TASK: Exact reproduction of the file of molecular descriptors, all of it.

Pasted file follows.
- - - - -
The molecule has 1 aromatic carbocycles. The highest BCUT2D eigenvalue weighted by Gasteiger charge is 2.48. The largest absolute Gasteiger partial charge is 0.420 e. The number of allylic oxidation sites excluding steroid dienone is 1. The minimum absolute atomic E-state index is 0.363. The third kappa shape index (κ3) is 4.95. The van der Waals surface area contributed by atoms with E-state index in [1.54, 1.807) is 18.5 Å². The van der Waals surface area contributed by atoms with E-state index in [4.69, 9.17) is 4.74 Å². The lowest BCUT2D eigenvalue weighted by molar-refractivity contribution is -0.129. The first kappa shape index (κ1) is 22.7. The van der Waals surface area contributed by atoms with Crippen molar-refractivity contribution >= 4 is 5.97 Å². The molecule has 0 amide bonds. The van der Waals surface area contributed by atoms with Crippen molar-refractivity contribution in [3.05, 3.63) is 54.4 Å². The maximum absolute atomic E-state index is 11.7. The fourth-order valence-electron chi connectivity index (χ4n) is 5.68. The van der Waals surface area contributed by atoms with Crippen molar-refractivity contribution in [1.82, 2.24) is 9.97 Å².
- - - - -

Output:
The molecule has 1 aromatic carbocycles. The highest BCUT2D eigenvalue weighted by Gasteiger charge is 2.48. The largest absolute Gasteiger partial charge is 0.420 e. The number of allylic oxidation sites excluding steroid dienone is 1. The minimum absolute atomic E-state index is 0.363. The third kappa shape index (κ3) is 4.95. The van der Waals surface area contributed by atoms with E-state index in [1.54, 1.807) is 18.5 Å². The van der Waals surface area contributed by atoms with E-state index in [4.69, 9.17) is 4.74 Å². The lowest BCUT2D eigenvalue weighted by molar-refractivity contribution is -0.129. The first kappa shape index (κ1) is 22.7. The van der Waals surface area contributed by atoms with Crippen molar-refractivity contribution >= 4 is 5.97 Å². The molecule has 0 amide bonds. The van der Waals surface area contributed by atoms with Crippen molar-refractivity contribution in [3.05, 3.63) is 54.4 Å². The maximum absolute atomic E-state index is 11.7. The fourth-order valence-electron chi connectivity index (χ4n) is 5.68. The van der Waals surface area contributed by atoms with Crippen molar-refractivity contribution in [1.82, 2.24) is 9.97 Å².